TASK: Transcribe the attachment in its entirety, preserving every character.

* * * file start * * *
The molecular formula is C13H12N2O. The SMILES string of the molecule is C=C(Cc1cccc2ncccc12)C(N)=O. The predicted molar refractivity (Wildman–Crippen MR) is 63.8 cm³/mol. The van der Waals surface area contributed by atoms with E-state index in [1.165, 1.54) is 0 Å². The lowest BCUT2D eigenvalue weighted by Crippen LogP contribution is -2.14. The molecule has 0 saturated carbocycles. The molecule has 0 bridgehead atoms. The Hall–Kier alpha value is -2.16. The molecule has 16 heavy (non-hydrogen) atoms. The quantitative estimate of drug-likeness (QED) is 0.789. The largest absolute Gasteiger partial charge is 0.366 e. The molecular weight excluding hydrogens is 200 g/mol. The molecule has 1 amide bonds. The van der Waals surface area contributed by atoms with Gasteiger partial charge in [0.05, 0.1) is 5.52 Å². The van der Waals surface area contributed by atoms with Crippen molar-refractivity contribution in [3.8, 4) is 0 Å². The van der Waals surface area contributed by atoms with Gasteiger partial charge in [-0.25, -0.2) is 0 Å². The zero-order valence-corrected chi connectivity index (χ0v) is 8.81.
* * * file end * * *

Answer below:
The molecular formula is C13H12N2O. The SMILES string of the molecule is C=C(Cc1cccc2ncccc12)C(N)=O. The predicted molar refractivity (Wildman–Crippen MR) is 63.8 cm³/mol. The van der Waals surface area contributed by atoms with E-state index in [1.165, 1.54) is 0 Å². The lowest BCUT2D eigenvalue weighted by Crippen LogP contribution is -2.14. The molecule has 0 saturated carbocycles. The molecule has 0 bridgehead atoms. The Hall–Kier alpha value is -2.16. The molecule has 16 heavy (non-hydrogen) atoms. The quantitative estimate of drug-likeness (QED) is 0.789. The largest absolute Gasteiger partial charge is 0.366 e. The molecular weight excluding hydrogens is 200 g/mol. The molecule has 1 amide bonds. The van der Waals surface area contributed by atoms with Gasteiger partial charge in [0.05, 0.1) is 5.52 Å². The van der Waals surface area contributed by atoms with Crippen molar-refractivity contribution in [3.8, 4) is 0 Å². The van der Waals surface area contributed by atoms with Gasteiger partial charge in [-0.25, -0.2) is 0 Å². The zero-order valence-corrected chi connectivity index (χ0v) is 8.81.